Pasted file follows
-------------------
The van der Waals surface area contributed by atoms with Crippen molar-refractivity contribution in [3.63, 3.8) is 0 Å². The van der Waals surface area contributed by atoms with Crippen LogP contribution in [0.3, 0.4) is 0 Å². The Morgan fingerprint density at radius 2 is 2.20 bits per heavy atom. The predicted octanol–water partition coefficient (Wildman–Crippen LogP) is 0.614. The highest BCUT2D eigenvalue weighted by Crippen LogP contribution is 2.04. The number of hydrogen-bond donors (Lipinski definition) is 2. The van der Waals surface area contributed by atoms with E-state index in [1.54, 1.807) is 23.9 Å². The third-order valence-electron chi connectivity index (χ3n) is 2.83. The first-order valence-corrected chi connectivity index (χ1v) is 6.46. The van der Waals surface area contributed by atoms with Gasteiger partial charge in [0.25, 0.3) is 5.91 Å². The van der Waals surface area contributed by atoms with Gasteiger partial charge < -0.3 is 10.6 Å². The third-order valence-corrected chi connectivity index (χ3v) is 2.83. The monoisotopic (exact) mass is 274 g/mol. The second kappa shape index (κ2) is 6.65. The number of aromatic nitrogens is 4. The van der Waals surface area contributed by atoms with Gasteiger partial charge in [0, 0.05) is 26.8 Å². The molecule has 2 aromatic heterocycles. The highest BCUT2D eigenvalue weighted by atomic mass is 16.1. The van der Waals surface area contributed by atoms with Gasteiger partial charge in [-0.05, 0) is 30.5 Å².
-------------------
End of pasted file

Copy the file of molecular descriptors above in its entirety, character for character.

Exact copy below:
The van der Waals surface area contributed by atoms with Crippen molar-refractivity contribution in [3.63, 3.8) is 0 Å². The van der Waals surface area contributed by atoms with Crippen LogP contribution in [0.3, 0.4) is 0 Å². The Morgan fingerprint density at radius 2 is 2.20 bits per heavy atom. The predicted octanol–water partition coefficient (Wildman–Crippen LogP) is 0.614. The highest BCUT2D eigenvalue weighted by Crippen LogP contribution is 2.04. The number of hydrogen-bond donors (Lipinski definition) is 2. The van der Waals surface area contributed by atoms with E-state index in [1.54, 1.807) is 23.9 Å². The third-order valence-electron chi connectivity index (χ3n) is 2.83. The first-order valence-corrected chi connectivity index (χ1v) is 6.46. The van der Waals surface area contributed by atoms with Gasteiger partial charge in [0.25, 0.3) is 5.91 Å². The van der Waals surface area contributed by atoms with Gasteiger partial charge < -0.3 is 10.6 Å². The third-order valence-corrected chi connectivity index (χ3v) is 2.83. The monoisotopic (exact) mass is 274 g/mol. The second kappa shape index (κ2) is 6.65. The number of aromatic nitrogens is 4. The van der Waals surface area contributed by atoms with Gasteiger partial charge in [0, 0.05) is 26.8 Å². The molecule has 2 aromatic heterocycles. The highest BCUT2D eigenvalue weighted by atomic mass is 16.1. The van der Waals surface area contributed by atoms with Gasteiger partial charge in [-0.05, 0) is 30.5 Å².